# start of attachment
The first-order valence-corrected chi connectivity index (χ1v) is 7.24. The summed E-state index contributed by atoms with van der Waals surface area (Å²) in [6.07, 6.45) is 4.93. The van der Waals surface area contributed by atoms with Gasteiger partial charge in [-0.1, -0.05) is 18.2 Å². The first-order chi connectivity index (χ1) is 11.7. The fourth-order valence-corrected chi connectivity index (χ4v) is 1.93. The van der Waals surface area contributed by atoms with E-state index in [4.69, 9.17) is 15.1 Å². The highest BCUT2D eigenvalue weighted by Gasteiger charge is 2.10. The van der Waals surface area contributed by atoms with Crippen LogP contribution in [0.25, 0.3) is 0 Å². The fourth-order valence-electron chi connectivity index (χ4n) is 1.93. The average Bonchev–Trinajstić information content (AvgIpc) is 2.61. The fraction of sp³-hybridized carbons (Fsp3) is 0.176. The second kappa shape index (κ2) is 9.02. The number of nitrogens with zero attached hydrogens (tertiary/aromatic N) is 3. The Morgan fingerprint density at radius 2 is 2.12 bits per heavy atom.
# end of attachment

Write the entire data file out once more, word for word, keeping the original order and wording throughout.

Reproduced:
The first-order valence-corrected chi connectivity index (χ1v) is 7.24. The summed E-state index contributed by atoms with van der Waals surface area (Å²) in [6.07, 6.45) is 4.93. The van der Waals surface area contributed by atoms with Gasteiger partial charge in [-0.1, -0.05) is 18.2 Å². The first-order chi connectivity index (χ1) is 11.7. The fourth-order valence-corrected chi connectivity index (χ4v) is 1.93. The van der Waals surface area contributed by atoms with E-state index in [4.69, 9.17) is 15.1 Å². The highest BCUT2D eigenvalue weighted by Gasteiger charge is 2.10. The van der Waals surface area contributed by atoms with Crippen LogP contribution in [0.25, 0.3) is 0 Å². The fourth-order valence-electron chi connectivity index (χ4n) is 1.93. The average Bonchev–Trinajstić information content (AvgIpc) is 2.61. The fraction of sp³-hybridized carbons (Fsp3) is 0.176. The second kappa shape index (κ2) is 9.02. The number of nitrogens with zero attached hydrogens (tertiary/aromatic N) is 3. The Morgan fingerprint density at radius 2 is 2.12 bits per heavy atom.